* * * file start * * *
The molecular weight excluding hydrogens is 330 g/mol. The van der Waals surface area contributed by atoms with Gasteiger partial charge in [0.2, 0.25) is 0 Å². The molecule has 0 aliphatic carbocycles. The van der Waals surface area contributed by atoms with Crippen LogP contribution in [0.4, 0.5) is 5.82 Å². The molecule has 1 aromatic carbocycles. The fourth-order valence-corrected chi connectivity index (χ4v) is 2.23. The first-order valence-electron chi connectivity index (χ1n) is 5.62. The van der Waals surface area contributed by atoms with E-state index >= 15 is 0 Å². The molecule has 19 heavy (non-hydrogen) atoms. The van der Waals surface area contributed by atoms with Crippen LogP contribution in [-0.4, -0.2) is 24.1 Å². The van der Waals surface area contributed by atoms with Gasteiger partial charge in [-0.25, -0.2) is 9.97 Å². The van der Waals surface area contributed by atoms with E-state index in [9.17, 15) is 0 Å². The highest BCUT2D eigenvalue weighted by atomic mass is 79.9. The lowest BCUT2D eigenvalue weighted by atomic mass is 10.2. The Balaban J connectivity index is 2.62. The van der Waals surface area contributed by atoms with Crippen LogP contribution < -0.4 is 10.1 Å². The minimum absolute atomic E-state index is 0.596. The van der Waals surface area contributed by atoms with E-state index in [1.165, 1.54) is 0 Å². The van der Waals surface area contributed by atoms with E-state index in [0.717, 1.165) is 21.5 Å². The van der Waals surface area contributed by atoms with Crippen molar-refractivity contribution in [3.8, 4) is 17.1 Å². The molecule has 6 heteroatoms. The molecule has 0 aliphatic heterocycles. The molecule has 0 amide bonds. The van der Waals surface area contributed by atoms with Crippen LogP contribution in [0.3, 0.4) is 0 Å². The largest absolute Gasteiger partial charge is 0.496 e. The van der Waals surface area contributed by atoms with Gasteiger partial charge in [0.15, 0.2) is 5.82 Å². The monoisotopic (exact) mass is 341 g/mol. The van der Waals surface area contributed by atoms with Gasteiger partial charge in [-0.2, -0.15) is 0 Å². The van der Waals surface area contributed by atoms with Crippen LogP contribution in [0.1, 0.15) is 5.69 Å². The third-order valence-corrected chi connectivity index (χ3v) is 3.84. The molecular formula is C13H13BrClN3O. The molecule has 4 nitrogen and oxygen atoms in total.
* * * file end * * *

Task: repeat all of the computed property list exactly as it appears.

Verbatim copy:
The molecular weight excluding hydrogens is 330 g/mol. The van der Waals surface area contributed by atoms with Gasteiger partial charge in [0.2, 0.25) is 0 Å². The molecule has 0 aliphatic carbocycles. The van der Waals surface area contributed by atoms with Crippen LogP contribution in [0.4, 0.5) is 5.82 Å². The molecule has 1 aromatic carbocycles. The fourth-order valence-corrected chi connectivity index (χ4v) is 2.23. The first-order valence-electron chi connectivity index (χ1n) is 5.62. The van der Waals surface area contributed by atoms with E-state index >= 15 is 0 Å². The molecule has 19 heavy (non-hydrogen) atoms. The van der Waals surface area contributed by atoms with Crippen LogP contribution in [-0.4, -0.2) is 24.1 Å². The van der Waals surface area contributed by atoms with Gasteiger partial charge in [-0.25, -0.2) is 9.97 Å². The van der Waals surface area contributed by atoms with E-state index in [9.17, 15) is 0 Å². The highest BCUT2D eigenvalue weighted by atomic mass is 79.9. The lowest BCUT2D eigenvalue weighted by atomic mass is 10.2. The Balaban J connectivity index is 2.62. The van der Waals surface area contributed by atoms with Crippen LogP contribution < -0.4 is 10.1 Å². The minimum absolute atomic E-state index is 0.596. The van der Waals surface area contributed by atoms with E-state index in [1.165, 1.54) is 0 Å². The van der Waals surface area contributed by atoms with E-state index in [0.717, 1.165) is 21.5 Å². The van der Waals surface area contributed by atoms with Crippen molar-refractivity contribution in [3.8, 4) is 17.1 Å². The molecule has 6 heteroatoms. The molecule has 0 aliphatic heterocycles. The molecule has 0 amide bonds. The van der Waals surface area contributed by atoms with Crippen LogP contribution in [0.3, 0.4) is 0 Å². The largest absolute Gasteiger partial charge is 0.496 e. The van der Waals surface area contributed by atoms with Gasteiger partial charge in [0.15, 0.2) is 5.82 Å². The monoisotopic (exact) mass is 341 g/mol. The van der Waals surface area contributed by atoms with Gasteiger partial charge in [-0.2, -0.15) is 0 Å². The van der Waals surface area contributed by atoms with Crippen LogP contribution in [0.1, 0.15) is 5.69 Å². The third-order valence-corrected chi connectivity index (χ3v) is 3.84. The molecular formula is C13H13BrClN3O. The molecule has 4 nitrogen and oxygen atoms in total.